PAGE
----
Mission & History

Bergen Performing Arts Center (bergenPAC) is a theater of and for the community that it serves throughout northern New Jersey, by being a creative focus, educational resource, and engine of economic vitality. A not-for-profit 501 (c)(3) organization, bergenPAC’s mission is to make the live performing arts accessible to all by building a creative home and education center that guides and liberates the imagination of our young, inspires and expands the lives of our adults, and attracts established and emerging artists of excellence and relevance.

History

In the fall of 2004, the Bergen Performing Arts Center reopened the doors of the former John Harms Center, long considered one of the leading cultural institutions in North Jersey. Founded on April 30, 2003, bergenPAC was begun by a small group of dedicated individuals. Led by Frank Huttle III, they were determined to preserve this special theater that had brought some of the world’s finest performing artists “right next door” for so many years.

The John Harms Center was one of the largest performing arts centers in New Jersey and the largest arts center in northern New Jersey. When the Harms Center closed its doors on April 14, 2003, the public was stunned and there was a huge outcry. Through the creativity and efforts of bergenPAC’s founders, a new public/private partnership was formed that could coordinate and leverage the resources of community bodies such as the city, county and state, as well as private performing arts patrons and donors. Working together, bergenPAC has built the framework to enhance the quality of life for cultural devotees, families, and the community at large seeking entertainment and inspiration close to home.

The John Harms Center originally opened as the Englewood Plaza on November 22, 1926, built by the Reade chain as a movie-vaudeville house. The design of the Plaza was described as “late-Victorian luxury that presaged the art deco style of the 1930’s.” Builders incorporated special acoustic features to maximize the natural sound energy of the main stage.

Spring 1930 saw the advent of “talking” movies at the Fox Plaza, as it was known then. During the Forties the war effort was supported with patriotic films. United Artists purchased the building in 1967 and kept the doors open through 1973, when it closed. Through the efforts of a group of local citizens under the leadership of John Harms, the John Harms Center came to life on October 10, 1976 with the performance of the Russian pianist, Lazar Berman.

John Harms (1906-1981) was an organist and teacher who began his career as an impresario in 1941, arranging concert appearances in North Jersey of many famous and lesser-known artists. A one-man operation, he selected and booked performers, rented the performance space, wrote press releases, and personally telephoned or corralled over 1,200 contacts. His dream of a concert hall of his own became a reality when The Plaza came on the market. In the 1990s, two major renovation projects turned the John Harms Center into a modern concert hall and media facility, while preserving the vintage acoustics that made it a unique sought-after performance and recording site.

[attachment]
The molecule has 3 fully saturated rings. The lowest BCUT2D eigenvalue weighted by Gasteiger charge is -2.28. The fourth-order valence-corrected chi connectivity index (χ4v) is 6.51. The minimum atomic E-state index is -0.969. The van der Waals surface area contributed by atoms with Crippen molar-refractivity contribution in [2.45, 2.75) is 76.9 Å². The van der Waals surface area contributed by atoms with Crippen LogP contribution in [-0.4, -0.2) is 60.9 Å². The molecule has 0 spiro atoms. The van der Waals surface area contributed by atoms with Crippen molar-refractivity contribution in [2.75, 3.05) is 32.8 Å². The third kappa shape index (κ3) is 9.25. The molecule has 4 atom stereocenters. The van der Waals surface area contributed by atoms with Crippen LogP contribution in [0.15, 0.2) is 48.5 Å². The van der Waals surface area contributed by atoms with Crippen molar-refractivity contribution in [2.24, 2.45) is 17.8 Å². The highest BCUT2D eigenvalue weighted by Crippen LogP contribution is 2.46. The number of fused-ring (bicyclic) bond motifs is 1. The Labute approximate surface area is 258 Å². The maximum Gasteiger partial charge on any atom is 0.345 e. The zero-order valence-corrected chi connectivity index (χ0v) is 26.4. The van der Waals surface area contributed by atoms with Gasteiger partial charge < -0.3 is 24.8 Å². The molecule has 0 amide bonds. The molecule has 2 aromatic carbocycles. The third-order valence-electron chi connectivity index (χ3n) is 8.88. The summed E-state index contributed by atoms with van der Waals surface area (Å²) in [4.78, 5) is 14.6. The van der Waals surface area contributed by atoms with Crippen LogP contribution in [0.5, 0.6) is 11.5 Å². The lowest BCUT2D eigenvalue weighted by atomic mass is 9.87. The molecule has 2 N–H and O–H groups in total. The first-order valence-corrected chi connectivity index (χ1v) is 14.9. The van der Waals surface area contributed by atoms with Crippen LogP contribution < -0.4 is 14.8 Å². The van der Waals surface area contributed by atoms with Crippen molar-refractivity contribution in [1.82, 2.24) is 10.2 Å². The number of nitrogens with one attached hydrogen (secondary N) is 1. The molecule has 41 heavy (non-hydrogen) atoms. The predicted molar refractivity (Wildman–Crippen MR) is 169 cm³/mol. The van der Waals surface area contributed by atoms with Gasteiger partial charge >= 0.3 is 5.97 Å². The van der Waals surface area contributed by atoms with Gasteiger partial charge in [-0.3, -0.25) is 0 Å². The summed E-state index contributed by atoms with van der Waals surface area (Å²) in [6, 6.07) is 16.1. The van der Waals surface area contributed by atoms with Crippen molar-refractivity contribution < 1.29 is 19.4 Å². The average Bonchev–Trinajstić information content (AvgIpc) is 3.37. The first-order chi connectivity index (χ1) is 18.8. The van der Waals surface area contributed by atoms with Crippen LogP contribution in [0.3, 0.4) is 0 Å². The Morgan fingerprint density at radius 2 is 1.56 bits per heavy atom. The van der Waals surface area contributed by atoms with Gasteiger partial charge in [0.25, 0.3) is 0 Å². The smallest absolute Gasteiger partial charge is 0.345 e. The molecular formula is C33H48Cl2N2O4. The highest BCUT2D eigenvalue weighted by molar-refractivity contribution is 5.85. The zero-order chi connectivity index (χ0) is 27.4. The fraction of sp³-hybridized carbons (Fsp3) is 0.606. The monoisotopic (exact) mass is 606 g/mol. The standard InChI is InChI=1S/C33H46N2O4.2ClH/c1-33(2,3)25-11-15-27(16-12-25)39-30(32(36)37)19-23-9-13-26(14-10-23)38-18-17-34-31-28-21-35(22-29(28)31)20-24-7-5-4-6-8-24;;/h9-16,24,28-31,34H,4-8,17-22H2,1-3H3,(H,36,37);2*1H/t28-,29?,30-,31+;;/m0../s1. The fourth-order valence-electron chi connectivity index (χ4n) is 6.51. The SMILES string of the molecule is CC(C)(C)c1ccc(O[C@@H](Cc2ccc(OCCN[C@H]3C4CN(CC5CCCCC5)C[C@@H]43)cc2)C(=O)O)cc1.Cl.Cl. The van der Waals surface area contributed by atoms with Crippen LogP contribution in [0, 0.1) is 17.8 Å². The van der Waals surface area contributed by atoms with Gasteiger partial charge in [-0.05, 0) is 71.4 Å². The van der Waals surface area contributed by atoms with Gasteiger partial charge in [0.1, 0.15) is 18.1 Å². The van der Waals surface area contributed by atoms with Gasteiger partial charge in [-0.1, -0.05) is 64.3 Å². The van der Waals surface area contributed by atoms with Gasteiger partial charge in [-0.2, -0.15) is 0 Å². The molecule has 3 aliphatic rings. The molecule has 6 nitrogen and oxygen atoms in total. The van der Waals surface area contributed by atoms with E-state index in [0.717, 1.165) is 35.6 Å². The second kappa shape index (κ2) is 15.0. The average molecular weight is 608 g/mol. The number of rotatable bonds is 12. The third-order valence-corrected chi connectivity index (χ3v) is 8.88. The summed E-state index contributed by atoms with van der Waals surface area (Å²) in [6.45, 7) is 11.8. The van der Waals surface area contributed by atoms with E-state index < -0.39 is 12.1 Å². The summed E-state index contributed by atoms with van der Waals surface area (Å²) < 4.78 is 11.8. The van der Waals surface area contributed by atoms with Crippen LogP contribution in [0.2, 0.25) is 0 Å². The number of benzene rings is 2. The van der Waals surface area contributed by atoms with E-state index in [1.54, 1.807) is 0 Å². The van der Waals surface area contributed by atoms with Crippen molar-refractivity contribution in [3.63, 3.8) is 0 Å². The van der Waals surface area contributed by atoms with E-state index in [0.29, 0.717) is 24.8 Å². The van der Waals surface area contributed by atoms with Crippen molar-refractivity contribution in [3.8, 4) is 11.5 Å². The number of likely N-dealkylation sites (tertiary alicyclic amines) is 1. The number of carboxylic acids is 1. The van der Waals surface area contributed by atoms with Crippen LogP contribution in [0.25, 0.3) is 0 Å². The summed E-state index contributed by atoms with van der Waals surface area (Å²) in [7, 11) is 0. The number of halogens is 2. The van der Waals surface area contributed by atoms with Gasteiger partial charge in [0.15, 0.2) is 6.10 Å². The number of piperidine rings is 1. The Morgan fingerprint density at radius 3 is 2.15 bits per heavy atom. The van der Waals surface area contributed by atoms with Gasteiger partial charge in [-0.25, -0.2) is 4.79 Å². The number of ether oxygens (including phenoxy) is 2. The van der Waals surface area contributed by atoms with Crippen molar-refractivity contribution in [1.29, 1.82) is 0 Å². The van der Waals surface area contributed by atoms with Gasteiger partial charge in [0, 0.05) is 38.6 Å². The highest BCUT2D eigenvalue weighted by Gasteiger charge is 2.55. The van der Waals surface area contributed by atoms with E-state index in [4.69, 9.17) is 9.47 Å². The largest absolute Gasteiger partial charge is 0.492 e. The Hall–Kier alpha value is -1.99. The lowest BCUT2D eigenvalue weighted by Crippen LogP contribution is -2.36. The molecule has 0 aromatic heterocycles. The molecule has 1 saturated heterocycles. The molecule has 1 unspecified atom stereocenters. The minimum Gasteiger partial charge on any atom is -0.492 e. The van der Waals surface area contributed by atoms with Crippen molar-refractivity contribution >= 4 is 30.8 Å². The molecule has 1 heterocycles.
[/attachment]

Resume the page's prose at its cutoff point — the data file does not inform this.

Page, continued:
In 2003, bergenPAC reopened the doors of this historic cultural performing arts and education institution, enhancing the spirit and tradition of its original founders. It has become a nationally recognized home for recordings through its partnership with the Bennett Studios, a state-of-the-art recording studio with whom we are fiber-optically linked. HBO, PBS, The WB Network, A&E, MTV, QVC, Sony and many others have used the theater for international broadcasts. Tony Bennett, k.d. lang, The Count Basie Band, Sting, John Fogerty, Vanessa Williams, Dixie Chicks, The Bacon Brothers, Jamie Cullum, Jim Norton, Juanes, Govt. Mule, and Woody Allen are among the many artists who used this theater for recordings. Thus, this vintage acoustic hall became the home of a media production system that is unique and unparalleled. Tony Bennett called the acoustics the “best-sounding theatrical hall in the American song tradition.”

Most importantly, however, bergenPAC has become a leader in bringing world class cultural and educational opportunities to its community – both in New Jersey and broadcast throughout the world. Our education programs touch tens of thousands of families each year who otherwise would not have the opportunity to experience live performance. Each and every day bergenPAC works with its board, staff, volunteers and partners to ensure there is a world class Home for Arts and Education that is accessible and affordable to all

The Performing Arts School

Features a series of classes for students ages 2 1/2 months to 21 years old.

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